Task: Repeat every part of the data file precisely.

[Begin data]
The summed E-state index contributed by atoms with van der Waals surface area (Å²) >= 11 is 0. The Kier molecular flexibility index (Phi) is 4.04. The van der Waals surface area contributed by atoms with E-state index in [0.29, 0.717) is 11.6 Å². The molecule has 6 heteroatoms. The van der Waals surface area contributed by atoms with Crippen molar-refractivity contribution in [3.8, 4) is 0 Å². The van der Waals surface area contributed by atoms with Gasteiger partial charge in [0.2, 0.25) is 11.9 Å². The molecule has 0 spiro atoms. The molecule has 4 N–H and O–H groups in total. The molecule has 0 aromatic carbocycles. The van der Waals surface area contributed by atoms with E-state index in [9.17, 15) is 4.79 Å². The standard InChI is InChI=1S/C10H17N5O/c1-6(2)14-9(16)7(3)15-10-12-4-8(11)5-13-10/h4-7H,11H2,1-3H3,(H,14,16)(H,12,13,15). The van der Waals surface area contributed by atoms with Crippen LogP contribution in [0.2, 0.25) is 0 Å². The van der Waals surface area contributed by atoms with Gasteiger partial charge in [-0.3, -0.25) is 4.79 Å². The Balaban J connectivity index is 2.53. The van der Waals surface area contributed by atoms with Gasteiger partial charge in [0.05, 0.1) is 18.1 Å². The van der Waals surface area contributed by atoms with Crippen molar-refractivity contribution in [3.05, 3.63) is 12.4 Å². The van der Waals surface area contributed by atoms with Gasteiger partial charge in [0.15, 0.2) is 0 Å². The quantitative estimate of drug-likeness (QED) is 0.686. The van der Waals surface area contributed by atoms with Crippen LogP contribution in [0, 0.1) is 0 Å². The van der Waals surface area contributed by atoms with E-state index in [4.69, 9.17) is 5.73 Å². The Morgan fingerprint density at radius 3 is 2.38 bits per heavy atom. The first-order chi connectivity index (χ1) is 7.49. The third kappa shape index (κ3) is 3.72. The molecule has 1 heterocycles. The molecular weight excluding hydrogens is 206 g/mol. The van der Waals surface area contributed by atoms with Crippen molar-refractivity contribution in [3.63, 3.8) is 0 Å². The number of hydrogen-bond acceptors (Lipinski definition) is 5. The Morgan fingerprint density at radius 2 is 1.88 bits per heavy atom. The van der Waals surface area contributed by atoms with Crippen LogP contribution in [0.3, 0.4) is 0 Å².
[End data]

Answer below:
The summed E-state index contributed by atoms with van der Waals surface area (Å²) >= 11 is 0. The Kier molecular flexibility index (Phi) is 4.04. The van der Waals surface area contributed by atoms with E-state index in [0.29, 0.717) is 11.6 Å². The molecule has 6 heteroatoms. The van der Waals surface area contributed by atoms with Crippen molar-refractivity contribution in [3.8, 4) is 0 Å². The van der Waals surface area contributed by atoms with Gasteiger partial charge in [0.2, 0.25) is 11.9 Å². The molecule has 0 spiro atoms. The molecule has 4 N–H and O–H groups in total. The molecule has 0 aromatic carbocycles. The van der Waals surface area contributed by atoms with E-state index in [9.17, 15) is 4.79 Å². The standard InChI is InChI=1S/C10H17N5O/c1-6(2)14-9(16)7(3)15-10-12-4-8(11)5-13-10/h4-7H,11H2,1-3H3,(H,14,16)(H,12,13,15). The van der Waals surface area contributed by atoms with Crippen LogP contribution in [0.2, 0.25) is 0 Å². The van der Waals surface area contributed by atoms with Gasteiger partial charge in [-0.3, -0.25) is 4.79 Å². The Balaban J connectivity index is 2.53. The van der Waals surface area contributed by atoms with Gasteiger partial charge in [0.05, 0.1) is 18.1 Å². The van der Waals surface area contributed by atoms with Crippen molar-refractivity contribution in [3.05, 3.63) is 12.4 Å². The van der Waals surface area contributed by atoms with Gasteiger partial charge in [0.15, 0.2) is 0 Å². The quantitative estimate of drug-likeness (QED) is 0.686. The van der Waals surface area contributed by atoms with Crippen LogP contribution in [0, 0.1) is 0 Å². The van der Waals surface area contributed by atoms with E-state index in [4.69, 9.17) is 5.73 Å². The Morgan fingerprint density at radius 3 is 2.38 bits per heavy atom. The first-order chi connectivity index (χ1) is 7.49. The third kappa shape index (κ3) is 3.72. The molecule has 1 heterocycles. The molecular weight excluding hydrogens is 206 g/mol. The van der Waals surface area contributed by atoms with Crippen molar-refractivity contribution in [3.63, 3.8) is 0 Å². The number of hydrogen-bond acceptors (Lipinski definition) is 5. The Morgan fingerprint density at radius 2 is 1.88 bits per heavy atom. The van der Waals surface area contributed by atoms with Crippen LogP contribution in [0.3, 0.4) is 0 Å².